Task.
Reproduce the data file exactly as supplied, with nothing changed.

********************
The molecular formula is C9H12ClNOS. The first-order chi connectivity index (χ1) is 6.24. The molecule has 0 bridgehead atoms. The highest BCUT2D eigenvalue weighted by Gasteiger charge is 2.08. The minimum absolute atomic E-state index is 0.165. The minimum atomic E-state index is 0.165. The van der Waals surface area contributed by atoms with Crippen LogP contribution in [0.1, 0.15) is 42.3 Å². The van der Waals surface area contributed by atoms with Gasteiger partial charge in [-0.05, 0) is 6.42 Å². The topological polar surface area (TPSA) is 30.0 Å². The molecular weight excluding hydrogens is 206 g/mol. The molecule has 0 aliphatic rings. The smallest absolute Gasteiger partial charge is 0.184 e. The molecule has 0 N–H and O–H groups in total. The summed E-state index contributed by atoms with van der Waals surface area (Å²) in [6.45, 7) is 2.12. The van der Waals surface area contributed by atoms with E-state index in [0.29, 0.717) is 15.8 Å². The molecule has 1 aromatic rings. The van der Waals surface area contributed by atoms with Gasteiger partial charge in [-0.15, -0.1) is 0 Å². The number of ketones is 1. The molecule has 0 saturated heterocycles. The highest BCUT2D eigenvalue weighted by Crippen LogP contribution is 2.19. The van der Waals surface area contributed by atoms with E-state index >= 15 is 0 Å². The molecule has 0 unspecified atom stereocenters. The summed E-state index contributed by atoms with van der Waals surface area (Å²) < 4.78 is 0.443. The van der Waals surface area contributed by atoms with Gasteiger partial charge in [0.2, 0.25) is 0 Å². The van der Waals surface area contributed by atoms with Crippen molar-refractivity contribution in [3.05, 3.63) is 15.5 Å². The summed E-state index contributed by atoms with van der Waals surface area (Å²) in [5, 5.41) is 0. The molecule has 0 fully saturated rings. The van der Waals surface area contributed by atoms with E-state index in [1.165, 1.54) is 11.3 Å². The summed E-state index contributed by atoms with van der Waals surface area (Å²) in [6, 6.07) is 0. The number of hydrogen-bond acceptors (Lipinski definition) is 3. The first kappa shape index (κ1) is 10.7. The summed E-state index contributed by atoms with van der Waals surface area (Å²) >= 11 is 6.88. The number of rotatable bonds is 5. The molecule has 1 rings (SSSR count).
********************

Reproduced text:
The molecular formula is C9H12ClNOS. The first-order chi connectivity index (χ1) is 6.24. The molecule has 0 bridgehead atoms. The highest BCUT2D eigenvalue weighted by Gasteiger charge is 2.08. The minimum absolute atomic E-state index is 0.165. The minimum atomic E-state index is 0.165. The van der Waals surface area contributed by atoms with Crippen LogP contribution in [0.1, 0.15) is 42.3 Å². The van der Waals surface area contributed by atoms with Gasteiger partial charge in [-0.05, 0) is 6.42 Å². The topological polar surface area (TPSA) is 30.0 Å². The molecular weight excluding hydrogens is 206 g/mol. The molecule has 0 aliphatic rings. The smallest absolute Gasteiger partial charge is 0.184 e. The molecule has 0 N–H and O–H groups in total. The summed E-state index contributed by atoms with van der Waals surface area (Å²) in [6.45, 7) is 2.12. The van der Waals surface area contributed by atoms with E-state index in [0.29, 0.717) is 15.8 Å². The molecule has 1 aromatic rings. The van der Waals surface area contributed by atoms with Gasteiger partial charge in [-0.15, -0.1) is 0 Å². The number of ketones is 1. The molecule has 0 saturated heterocycles. The highest BCUT2D eigenvalue weighted by Crippen LogP contribution is 2.19. The van der Waals surface area contributed by atoms with E-state index >= 15 is 0 Å². The molecule has 0 unspecified atom stereocenters. The summed E-state index contributed by atoms with van der Waals surface area (Å²) < 4.78 is 0.443. The van der Waals surface area contributed by atoms with Gasteiger partial charge in [0.2, 0.25) is 0 Å². The van der Waals surface area contributed by atoms with Crippen molar-refractivity contribution in [3.05, 3.63) is 15.5 Å². The summed E-state index contributed by atoms with van der Waals surface area (Å²) in [5, 5.41) is 0. The molecule has 0 fully saturated rings. The van der Waals surface area contributed by atoms with E-state index in [1.165, 1.54) is 11.3 Å². The summed E-state index contributed by atoms with van der Waals surface area (Å²) in [6, 6.07) is 0. The number of hydrogen-bond acceptors (Lipinski definition) is 3. The first kappa shape index (κ1) is 10.7. The summed E-state index contributed by atoms with van der Waals surface area (Å²) >= 11 is 6.88. The number of rotatable bonds is 5. The molecule has 1 rings (SSSR count).